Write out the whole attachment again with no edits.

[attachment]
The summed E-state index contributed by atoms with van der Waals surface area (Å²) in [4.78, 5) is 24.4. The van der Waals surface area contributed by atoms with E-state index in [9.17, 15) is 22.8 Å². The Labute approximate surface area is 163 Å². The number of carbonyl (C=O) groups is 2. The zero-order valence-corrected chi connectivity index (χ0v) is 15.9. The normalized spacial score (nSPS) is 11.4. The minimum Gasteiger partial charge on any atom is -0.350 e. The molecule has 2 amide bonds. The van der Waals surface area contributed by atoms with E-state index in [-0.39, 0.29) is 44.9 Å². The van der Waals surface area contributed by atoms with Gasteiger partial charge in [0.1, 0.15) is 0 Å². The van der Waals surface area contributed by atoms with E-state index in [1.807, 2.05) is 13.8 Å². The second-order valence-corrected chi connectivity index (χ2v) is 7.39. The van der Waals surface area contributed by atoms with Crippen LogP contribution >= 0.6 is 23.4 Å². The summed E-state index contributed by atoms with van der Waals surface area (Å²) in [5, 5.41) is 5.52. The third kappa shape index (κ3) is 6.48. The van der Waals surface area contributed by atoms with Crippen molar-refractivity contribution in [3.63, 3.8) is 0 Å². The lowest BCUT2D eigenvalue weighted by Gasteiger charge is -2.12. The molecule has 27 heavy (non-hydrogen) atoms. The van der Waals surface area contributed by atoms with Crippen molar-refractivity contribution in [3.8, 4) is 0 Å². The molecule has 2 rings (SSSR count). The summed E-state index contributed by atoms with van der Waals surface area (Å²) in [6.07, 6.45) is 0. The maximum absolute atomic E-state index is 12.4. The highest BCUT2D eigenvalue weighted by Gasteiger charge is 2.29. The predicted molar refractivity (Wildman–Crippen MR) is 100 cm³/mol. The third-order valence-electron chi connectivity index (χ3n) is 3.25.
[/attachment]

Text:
The summed E-state index contributed by atoms with van der Waals surface area (Å²) in [4.78, 5) is 24.4. The van der Waals surface area contributed by atoms with E-state index in [9.17, 15) is 22.8 Å². The Labute approximate surface area is 163 Å². The number of carbonyl (C=O) groups is 2. The zero-order valence-corrected chi connectivity index (χ0v) is 15.9. The normalized spacial score (nSPS) is 11.4. The minimum Gasteiger partial charge on any atom is -0.350 e. The molecule has 2 amide bonds. The van der Waals surface area contributed by atoms with E-state index in [-0.39, 0.29) is 44.9 Å². The van der Waals surface area contributed by atoms with Gasteiger partial charge in [0.1, 0.15) is 0 Å². The van der Waals surface area contributed by atoms with E-state index in [1.807, 2.05) is 13.8 Å². The second-order valence-corrected chi connectivity index (χ2v) is 7.39. The van der Waals surface area contributed by atoms with Crippen LogP contribution >= 0.6 is 23.4 Å². The summed E-state index contributed by atoms with van der Waals surface area (Å²) in [5, 5.41) is 5.52. The third kappa shape index (κ3) is 6.48. The van der Waals surface area contributed by atoms with Crippen molar-refractivity contribution in [3.63, 3.8) is 0 Å². The lowest BCUT2D eigenvalue weighted by Gasteiger charge is -2.12. The molecule has 27 heavy (non-hydrogen) atoms. The van der Waals surface area contributed by atoms with Crippen molar-refractivity contribution in [3.8, 4) is 0 Å². The molecule has 2 rings (SSSR count). The summed E-state index contributed by atoms with van der Waals surface area (Å²) in [6.07, 6.45) is 0. The maximum absolute atomic E-state index is 12.4. The highest BCUT2D eigenvalue weighted by Gasteiger charge is 2.29. The predicted molar refractivity (Wildman–Crippen MR) is 100 cm³/mol. The third-order valence-electron chi connectivity index (χ3n) is 3.25.